photography by Andrea Zucker
The living room at Trezevant Manor.
After living for 46 years in a large home in Central Gardens, Mrs. Jessie “Petie” Williams recently made the decision to move into a 1,450-square-foot, two-bedroom, two-bath apartment in the Trezevant Manor retirement community on North Highland. She’s now relocated in “Trezevant Place,” the newest of the several residence buildings in this warm and inviting complex. A number of different floorplans were offered, and Williams selected “The Aspen” model as the one most suited to her lifestyle.
Williams needed all the help she could get in making this major transition, and Jeremy McNutt, a designer with Lisa Mallory Interior Design, was just the person for the job. They were first introduced by Barry Hudson, a well-known window treatment specialist and drapery installer about town, and from the get-go, Williams says, “Jeremy read me completely.”
For his part, McNutt says his mission (which he chose to accept with great enthusiasm) was to “re-use, re-purpose, and condense Mrs. Williams’ houseful of beautiful possessions” to create a wonderful new space that would perfectly reflect her personality. He also helped her tremendously with facing the principal challenge of moving from a large house to a smaller place: deciding what to keep and what to give away to children, grandchildren, and even great-grandchildren . . . and what to give to Goodwill.
When we stopped by to photograph her apartment, Williams had just settled in two weeks previously, although McNutt had been working with her for three months to get everything shipshape. The place has a light and leafy view overlooking Waynoka Avenue and features an elegant entry foyer that leads to an open living/dining room. Just off the latter is a small but convenient and perfectly functional kitchen. The master bedroom is spacious and beautifully appointed, and Williams uses the second bedroom as her study/studio.
It didn’t take long for us to get the message that Williams’ favorite color is peach. We were told her former house had a pale peach stucco exterior, and her new apartment features this color lavishly in its wallpaper, oriental carpets, upholstery, and various accessories. The furnishings are traditional and somewhat formal, but far from “fusty.” Williams had announced to McNutt she “didn’t want anything that looks like an old lady,” so the result is elegant, sophisticated, and fresh.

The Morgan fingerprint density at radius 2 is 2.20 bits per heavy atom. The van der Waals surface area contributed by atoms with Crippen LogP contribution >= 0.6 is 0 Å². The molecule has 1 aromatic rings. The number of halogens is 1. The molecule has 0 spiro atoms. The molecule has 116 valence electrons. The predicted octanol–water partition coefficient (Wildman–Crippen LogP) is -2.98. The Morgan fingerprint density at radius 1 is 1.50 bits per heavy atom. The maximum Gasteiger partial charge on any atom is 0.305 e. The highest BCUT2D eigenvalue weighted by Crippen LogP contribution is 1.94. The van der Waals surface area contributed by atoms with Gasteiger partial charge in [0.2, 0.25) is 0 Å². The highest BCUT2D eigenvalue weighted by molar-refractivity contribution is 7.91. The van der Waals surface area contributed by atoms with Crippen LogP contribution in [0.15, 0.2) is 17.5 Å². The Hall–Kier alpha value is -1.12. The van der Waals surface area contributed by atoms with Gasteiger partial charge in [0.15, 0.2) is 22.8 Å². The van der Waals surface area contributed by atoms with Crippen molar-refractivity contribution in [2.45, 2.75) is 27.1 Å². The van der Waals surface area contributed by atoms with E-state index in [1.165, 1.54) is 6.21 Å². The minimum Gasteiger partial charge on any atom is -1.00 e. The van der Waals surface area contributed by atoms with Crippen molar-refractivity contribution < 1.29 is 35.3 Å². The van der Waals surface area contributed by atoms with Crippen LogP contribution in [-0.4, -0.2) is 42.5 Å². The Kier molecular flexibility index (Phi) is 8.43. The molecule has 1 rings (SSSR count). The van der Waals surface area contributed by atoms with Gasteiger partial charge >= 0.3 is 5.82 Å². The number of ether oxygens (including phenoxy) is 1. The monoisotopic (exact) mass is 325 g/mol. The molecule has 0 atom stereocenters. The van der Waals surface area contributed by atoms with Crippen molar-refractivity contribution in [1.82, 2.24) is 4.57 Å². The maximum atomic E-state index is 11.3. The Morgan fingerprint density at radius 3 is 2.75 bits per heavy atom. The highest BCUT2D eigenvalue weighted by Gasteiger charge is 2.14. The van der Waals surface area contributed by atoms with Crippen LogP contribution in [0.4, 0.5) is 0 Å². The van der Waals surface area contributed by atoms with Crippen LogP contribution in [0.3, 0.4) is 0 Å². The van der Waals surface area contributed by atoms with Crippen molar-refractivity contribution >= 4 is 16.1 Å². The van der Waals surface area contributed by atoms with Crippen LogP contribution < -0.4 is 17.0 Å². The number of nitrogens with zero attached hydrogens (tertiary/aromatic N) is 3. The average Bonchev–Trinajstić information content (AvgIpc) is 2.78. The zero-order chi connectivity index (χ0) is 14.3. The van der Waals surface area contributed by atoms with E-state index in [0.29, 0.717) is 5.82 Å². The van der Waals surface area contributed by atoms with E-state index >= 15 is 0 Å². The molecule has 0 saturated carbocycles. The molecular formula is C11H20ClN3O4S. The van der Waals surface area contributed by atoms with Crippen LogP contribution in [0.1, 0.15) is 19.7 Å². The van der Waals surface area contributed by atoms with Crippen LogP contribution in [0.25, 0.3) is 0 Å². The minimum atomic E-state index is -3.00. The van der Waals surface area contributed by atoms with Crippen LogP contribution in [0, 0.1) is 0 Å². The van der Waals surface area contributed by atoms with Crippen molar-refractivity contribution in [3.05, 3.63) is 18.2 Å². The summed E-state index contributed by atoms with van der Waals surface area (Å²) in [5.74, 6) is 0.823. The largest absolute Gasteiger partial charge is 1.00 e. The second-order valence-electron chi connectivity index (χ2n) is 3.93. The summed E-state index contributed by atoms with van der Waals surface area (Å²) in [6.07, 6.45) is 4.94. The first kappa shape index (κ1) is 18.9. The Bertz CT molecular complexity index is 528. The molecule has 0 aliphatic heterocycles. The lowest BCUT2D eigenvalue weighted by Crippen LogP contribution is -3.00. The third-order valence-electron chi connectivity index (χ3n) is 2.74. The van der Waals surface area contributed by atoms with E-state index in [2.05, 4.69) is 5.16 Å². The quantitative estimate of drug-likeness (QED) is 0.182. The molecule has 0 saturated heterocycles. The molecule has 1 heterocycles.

The foyer is done in peach-colored, hand-blocked wallpaper by Schumacher — a “Jeremy favorite,” we were told. The classic living room décor features wingback chairs, a Chippendale-style sofa, and an antique secretary. The place has a warm glow from its chandeliers, beautiful mirrors, and many decorative artworks. Gorgeous arrangements of peach-colored flowers (of course!) by Kevin Lawrence, co-owner of Posh on Union Avenue, were the perfect accents.
McNutt has lots of little tricks of the trade up his sleeve, such as rubbing the entrance-hall chandelier with black paint, so it would look less shiny and “Vegas-like.” Rather than discarding a well-loved old leather recliner, he opted to re-cover it in a soft green Colefax and Fowler chenille. He also reused a classic chintz fabric from the garden room in Williams’ old house to make a dust ruffle and drapes for her new bedroom. She especially loves the two stools at the foot of the bed, which McNutt himself re-upholstered in handsome, high-end Nancy Corzine silk-velvet fabric.
Williams is from New Orleans originally, and received her BFA there from Sophie Newcomb College in drawing and painting. She has painted a number of pastel portraits of her grandchildren and great-grandchildren, which dot the walls throughout her apartment. She also has collected a number of artworks with scenes of her native Louisiana. In this connection is a superb example of Newcomb pottery from the 1920s, a blue vase with a stylized iris design that was inherited from her parents. If you are an Antiques Roadshow fan, then you will know that Newcomb pottery is very special indeed.
Williams and her late husband owned a family business, Williams Equipment and Supply, where her two sons-in-law now work. She often helped her husband in his work, and in their spare time, they loved to travel. Many of her paintings and prints depict memorable places they traveled to as a couple and, as such, provide constant, wonderful memories.
Williams is charming and hospitable, and there’s no question but she is a welcome addition to the Trezevant community. She already has a number of friends there, and we are sure she has made many more.
She seemed so happy and comfortable in her new abode that we couldn’t help asking what advice she would offer to others thinking about making the move to a retirement home. First and foremost, she says, “Do not wait too long.” She suggests going ahead and making that move “when you are in good health, and well able to deal with all the decisions that arise.”
She adds, too, that, of course, it’s “a huge help to have someone like Jeremy McNutt envision how the new place will look.” She insists that she could not have done it without him. Of course, the added plus in the entire project is that client and designer became good friends, and had a lot of fun in the bargain. In this case at least, McNutt and Williams proved to be a Dream Team.